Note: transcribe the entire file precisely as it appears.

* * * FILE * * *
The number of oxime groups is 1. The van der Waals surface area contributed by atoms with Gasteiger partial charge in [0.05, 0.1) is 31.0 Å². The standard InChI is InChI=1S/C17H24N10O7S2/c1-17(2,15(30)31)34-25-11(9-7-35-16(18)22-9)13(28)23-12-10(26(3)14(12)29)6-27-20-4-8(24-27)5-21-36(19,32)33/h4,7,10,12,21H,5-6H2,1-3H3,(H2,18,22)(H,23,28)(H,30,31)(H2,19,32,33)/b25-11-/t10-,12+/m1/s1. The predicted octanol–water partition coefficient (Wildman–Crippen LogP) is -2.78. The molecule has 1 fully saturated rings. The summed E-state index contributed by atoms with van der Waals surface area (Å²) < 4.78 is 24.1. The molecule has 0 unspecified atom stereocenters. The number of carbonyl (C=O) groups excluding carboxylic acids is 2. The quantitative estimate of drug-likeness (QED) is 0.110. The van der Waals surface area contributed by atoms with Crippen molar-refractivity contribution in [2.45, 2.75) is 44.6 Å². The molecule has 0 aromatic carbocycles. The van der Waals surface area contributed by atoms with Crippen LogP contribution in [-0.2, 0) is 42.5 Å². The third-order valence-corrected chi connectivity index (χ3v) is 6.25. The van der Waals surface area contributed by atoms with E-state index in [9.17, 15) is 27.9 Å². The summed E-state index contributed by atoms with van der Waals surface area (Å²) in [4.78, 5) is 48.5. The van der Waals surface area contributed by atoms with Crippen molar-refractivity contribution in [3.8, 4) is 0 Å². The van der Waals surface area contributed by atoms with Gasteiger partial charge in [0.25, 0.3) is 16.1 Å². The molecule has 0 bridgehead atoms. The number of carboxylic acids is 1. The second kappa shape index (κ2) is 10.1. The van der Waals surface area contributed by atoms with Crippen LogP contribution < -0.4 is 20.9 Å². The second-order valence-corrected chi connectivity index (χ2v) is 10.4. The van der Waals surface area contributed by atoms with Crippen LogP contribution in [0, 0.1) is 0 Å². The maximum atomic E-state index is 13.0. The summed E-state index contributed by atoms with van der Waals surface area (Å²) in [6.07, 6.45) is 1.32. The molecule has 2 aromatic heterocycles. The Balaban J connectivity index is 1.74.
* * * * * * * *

The number of oxime groups is 1. The van der Waals surface area contributed by atoms with Gasteiger partial charge in [0.05, 0.1) is 31.0 Å². The standard InChI is InChI=1S/C17H24N10O7S2/c1-17(2,15(30)31)34-25-11(9-7-35-16(18)22-9)13(28)23-12-10(26(3)14(12)29)6-27-20-4-8(24-27)5-21-36(19,32)33/h4,7,10,12,21H,5-6H2,1-3H3,(H2,18,22)(H,23,28)(H,30,31)(H2,19,32,33)/b25-11-/t10-,12+/m1/s1. The predicted octanol–water partition coefficient (Wildman–Crippen LogP) is -2.78. The molecule has 1 fully saturated rings. The summed E-state index contributed by atoms with van der Waals surface area (Å²) < 4.78 is 24.1. The molecule has 0 unspecified atom stereocenters. The number of carbonyl (C=O) groups excluding carboxylic acids is 2. The quantitative estimate of drug-likeness (QED) is 0.110. The van der Waals surface area contributed by atoms with Crippen molar-refractivity contribution in [2.45, 2.75) is 44.6 Å². The molecule has 0 aromatic carbocycles. The van der Waals surface area contributed by atoms with Crippen LogP contribution in [-0.2, 0) is 42.5 Å². The third-order valence-corrected chi connectivity index (χ3v) is 6.25. The van der Waals surface area contributed by atoms with E-state index in [9.17, 15) is 27.9 Å². The summed E-state index contributed by atoms with van der Waals surface area (Å²) in [4.78, 5) is 48.5. The van der Waals surface area contributed by atoms with Crippen molar-refractivity contribution in [3.8, 4) is 0 Å². The van der Waals surface area contributed by atoms with Gasteiger partial charge in [0.25, 0.3) is 16.1 Å². The molecule has 0 bridgehead atoms. The number of carboxylic acids is 1. The second kappa shape index (κ2) is 10.1. The van der Waals surface area contributed by atoms with Crippen LogP contribution < -0.4 is 20.9 Å². The second-order valence-corrected chi connectivity index (χ2v) is 10.4. The van der Waals surface area contributed by atoms with Crippen LogP contribution in [0, 0.1) is 0 Å². The maximum atomic E-state index is 13.0. The summed E-state index contributed by atoms with van der Waals surface area (Å²) in [6.07, 6.45) is 1.32. The molecule has 2 aromatic heterocycles. The Balaban J connectivity index is 1.74.